Life, Liberty, and the Pursuit of Instant Gratification

When Thomas Jefferson drafted the Declaration of Independence and had it co-signed by our forefathers, I’m sure they all had lofty goals in mind in their quest for “the pursuit of happiness.” More accurately, “happiness” 236 years ago probably meant straying as far away as possible from anything that made people overtly unhappy – war, poverty, disease, imprisonment, death. I try to put myself in the shoes of these young Americans-to-be and wonder what would have made a citizen happy in the year 1776 compared with 2012:

Food:

1776: Americans planted their own seeds, watered and tended their farms or gardens, then harvested, prepared and cooked their food. They were happy not to starve.

2012: Americans are only happy if they can super-size their meal and get it NOW! Except for the ones on diets. They prefer to starve.

Shelter:

1776: After half a year of building it themselves, Americans found pleasure in moving into their stone, brick or wooden homes on their own homesteads.

2012: Americans are happy to pitch a tent in the freeway off ramp bushes as long as the highway patrol doesn’t see them. Other Americans are happy to live in their own homes until those houses are foreclosed. Then they are not so happy.

Clothing:

1776: Americans were happy to grow cotton, spin it into thread, weave it into fabric, cut out the fabric patterns, and then sew their clothes that they passed on from sibling to sibling.

2012: Americans are happy to buy as many clothes as possible until they’ve maxed out their credit cards. They are only happy for the first nano-second that they’re actually wearing those outfits. They’re still paying for those clothes long after the apparel has gone out of fashion, and their younger siblings refuse to wear them because they’ve gone out of fashion.

Medicine:

1776: Doctors used leeches to drain poisoned blood in an effort to keep their patients healthy and happy.

2012: Insurance companies are leeches who drain the life’s blood from those who are insured, and yet many of those patients are still not particularly healthy. Those without insurance either die, go into debt for the rest of their lives, or rack up billions of dollars in bills that the American taxpayer gets to pay. No one is happy. Well… except for maybe the insurance companies.

Education:

1776: Americans were happy to get a free education. Children learned how to read and write at an early age in public schools; however higher learning was a privilege only for wealthy white men.

2012: Although all Americans are offered a free public school education, it is often greatly criticized, and many young adults graduate without knowing how to read and write. Higher learning is available for all Americans – as long as they score 2400 on the SAT and allow themselves to go into permanent debt from student loans. Or they’re wealthy white men.

War:

1776: Early Americans from all social classes gladly fought in the Colonial War to be free from British tyranny.

2012: It’s primarily just the lower social classes who enlist in the war against Afghanistan to be free from… I’m not exactly sure, but I don’t think anyone is happy about it.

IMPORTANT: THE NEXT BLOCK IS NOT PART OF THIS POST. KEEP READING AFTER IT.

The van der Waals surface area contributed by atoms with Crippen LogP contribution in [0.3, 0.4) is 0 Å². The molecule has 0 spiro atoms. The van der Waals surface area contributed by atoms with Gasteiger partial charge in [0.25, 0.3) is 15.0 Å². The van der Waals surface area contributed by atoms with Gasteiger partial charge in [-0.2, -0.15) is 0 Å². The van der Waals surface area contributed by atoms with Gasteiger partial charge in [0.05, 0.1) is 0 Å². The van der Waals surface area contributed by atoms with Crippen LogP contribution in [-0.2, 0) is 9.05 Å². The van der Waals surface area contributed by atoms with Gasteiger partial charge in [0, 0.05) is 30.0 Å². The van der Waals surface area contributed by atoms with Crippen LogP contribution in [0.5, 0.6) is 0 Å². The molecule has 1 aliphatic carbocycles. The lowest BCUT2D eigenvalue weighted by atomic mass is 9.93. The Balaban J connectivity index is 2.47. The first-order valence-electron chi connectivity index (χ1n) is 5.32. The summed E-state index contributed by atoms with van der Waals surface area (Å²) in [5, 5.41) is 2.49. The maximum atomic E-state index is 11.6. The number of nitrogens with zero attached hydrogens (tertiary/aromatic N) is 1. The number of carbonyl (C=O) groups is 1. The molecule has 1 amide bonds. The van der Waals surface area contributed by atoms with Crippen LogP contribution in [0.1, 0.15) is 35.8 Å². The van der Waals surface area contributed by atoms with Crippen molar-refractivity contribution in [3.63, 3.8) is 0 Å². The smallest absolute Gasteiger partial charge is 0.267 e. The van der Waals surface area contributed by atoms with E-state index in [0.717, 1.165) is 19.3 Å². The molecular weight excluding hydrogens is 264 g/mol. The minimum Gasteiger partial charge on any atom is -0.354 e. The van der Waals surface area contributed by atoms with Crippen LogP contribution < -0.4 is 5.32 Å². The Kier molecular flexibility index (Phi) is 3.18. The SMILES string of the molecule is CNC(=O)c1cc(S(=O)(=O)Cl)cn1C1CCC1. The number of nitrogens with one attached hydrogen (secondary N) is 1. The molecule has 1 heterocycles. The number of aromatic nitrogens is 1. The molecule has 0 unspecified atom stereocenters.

Pastimes:

1776: People found bliss in simple pastimes like reading a book or conversing with friends.

2012: Americans with jobs work too many hours and spend too much time on their commute, so they don’t have time for a happy pastime. Americans who want that job but are unemployed are too broke and depressed to be happy doing anything. Those who deliberately don’t work are the happiest of all. They watch reality tv on their big screens all day and fantasize that they’ll be discovered on American Idol, or they will be the star of the next Entorage. They like to converse with their friends by text and Facebook and badmouth all the haters out there.

Blogging:

1776: People often put quill and ink to paper to document their day in their diaries and journals, recreating their happy moments. Unfortunately, these diaries are often lost or destroyed, so their lives and thoughts are gone with them, and we’ll never know how truly happy they were.

2012: Millions of people tap away at their computers, iPhones and iPads in their web logs (blogs) bitching about their day, or how things were so much better 236 years ago. Then they hit “send” or “upload,” and it’s all there for the universe to see… forever. They might actually be happy, but posterity sees them as selfish, money-grubbing, ungrateful sloths.

Maybe 236 years from now, in the year 2248, Americans will again be happy just to have clothes on their backs, food in their tummies, and a roof over their heads.

Or they’ll look upon 2012 as the good ol’ days.

Funny how things always seem happier in retrospect.

I hope you all have a wonderful 4th of July!

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1 Comment

Filed under Holidays, Humor

One response to “Life, Liberty, and the Pursuit of Instant Gratification

  1. What are you saying, man? I realize everyones got their own thoughts and opinions, but really? Listen, your website is cool. I like the effort you put into it, especially with the vids and the pics. But, come on. Theres gotta be a better way to say this, a way that doesnt make it seem like most people here is stupid

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